Members of the British royal family have a flair for starting new trends. Queen Victoria popularized the white wedding dress, and more recently, Queen Elizabeth II made colorful hats look cool. Likewise, the bold wardrobe choices of Princess Margaret have not gone unnoticed. As Smithsonian reports, the gown she wore for her 21st birthday is now on display at London’s Victoria and Albert Museum.

The new exhibition is dedicated to the designs of Christian Dior, but one dress in particular became all the more notable after Princess Margaret wore it for her birthday in 1951. The cream-colored, off-the-shoulder ball gown is adorned with mother of pearl, beads, sequins, and raffia embroidery. When she saw it, Margaret jokingly remarked that the adornments resembled potato peelings. Still, she later described the gown as her “favorite dress of all.”

At the time, it was unusual for couture gowns to feature synthetic materials—especially a dress meant to be worn at a royal function. “This was a very modern choice in 1951 for a very modern princess,” Oriole Cullen, co-curator of the exhibit, told The Art Newspaper.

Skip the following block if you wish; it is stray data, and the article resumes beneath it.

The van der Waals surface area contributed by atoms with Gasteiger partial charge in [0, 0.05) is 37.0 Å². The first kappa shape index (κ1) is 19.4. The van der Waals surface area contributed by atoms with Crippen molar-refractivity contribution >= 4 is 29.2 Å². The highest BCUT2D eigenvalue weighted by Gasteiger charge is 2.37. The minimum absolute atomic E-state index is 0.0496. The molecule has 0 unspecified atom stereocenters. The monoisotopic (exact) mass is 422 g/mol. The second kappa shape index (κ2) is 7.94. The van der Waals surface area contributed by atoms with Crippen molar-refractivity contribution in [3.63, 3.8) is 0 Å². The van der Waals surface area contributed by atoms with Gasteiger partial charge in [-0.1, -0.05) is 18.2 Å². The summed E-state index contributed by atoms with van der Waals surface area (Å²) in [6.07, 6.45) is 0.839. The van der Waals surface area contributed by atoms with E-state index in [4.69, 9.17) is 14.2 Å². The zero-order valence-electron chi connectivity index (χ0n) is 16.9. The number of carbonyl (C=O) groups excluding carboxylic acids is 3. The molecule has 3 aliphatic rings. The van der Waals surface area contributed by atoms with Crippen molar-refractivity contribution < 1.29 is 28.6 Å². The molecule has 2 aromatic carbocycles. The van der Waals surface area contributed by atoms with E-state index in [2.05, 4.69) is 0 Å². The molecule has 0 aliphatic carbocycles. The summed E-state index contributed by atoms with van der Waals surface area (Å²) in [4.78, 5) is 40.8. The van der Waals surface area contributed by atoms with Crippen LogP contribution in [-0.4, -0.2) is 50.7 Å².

From Dior’s perspective, this was intentional. His collections ushered in a new era of opulence that marked a departure from the plain, no-frills fashions of the wartime years. Hundreds of other examples of Dior’s trendsetting styles spanning 71 years of the fashion house's history are on display at the exhibit, which is titled "Christian Dior: Designer of Dreams." A crimson-colored coat, a delicate silk tulle dress, and a larger-than-life embroidered dress adorned with Swarovski crystals are among the highlights.

As for Princess Margaret's dress: the materials made it something of a challenge to restore. Sections of the skirt had detached from the waistband and the beading had begun to come undone, but conservators at the museum did their best to make it look as good as new. "It was basically in remarkably good condition, but it bears a few stains which could not be removed without damaging the fabric," conservator Emily Austin told The Art Newspaper. "They are part of its history.”

The exhibit will remain on display until July 14, and tickets can be purchased online.

[h/t Smithsonian]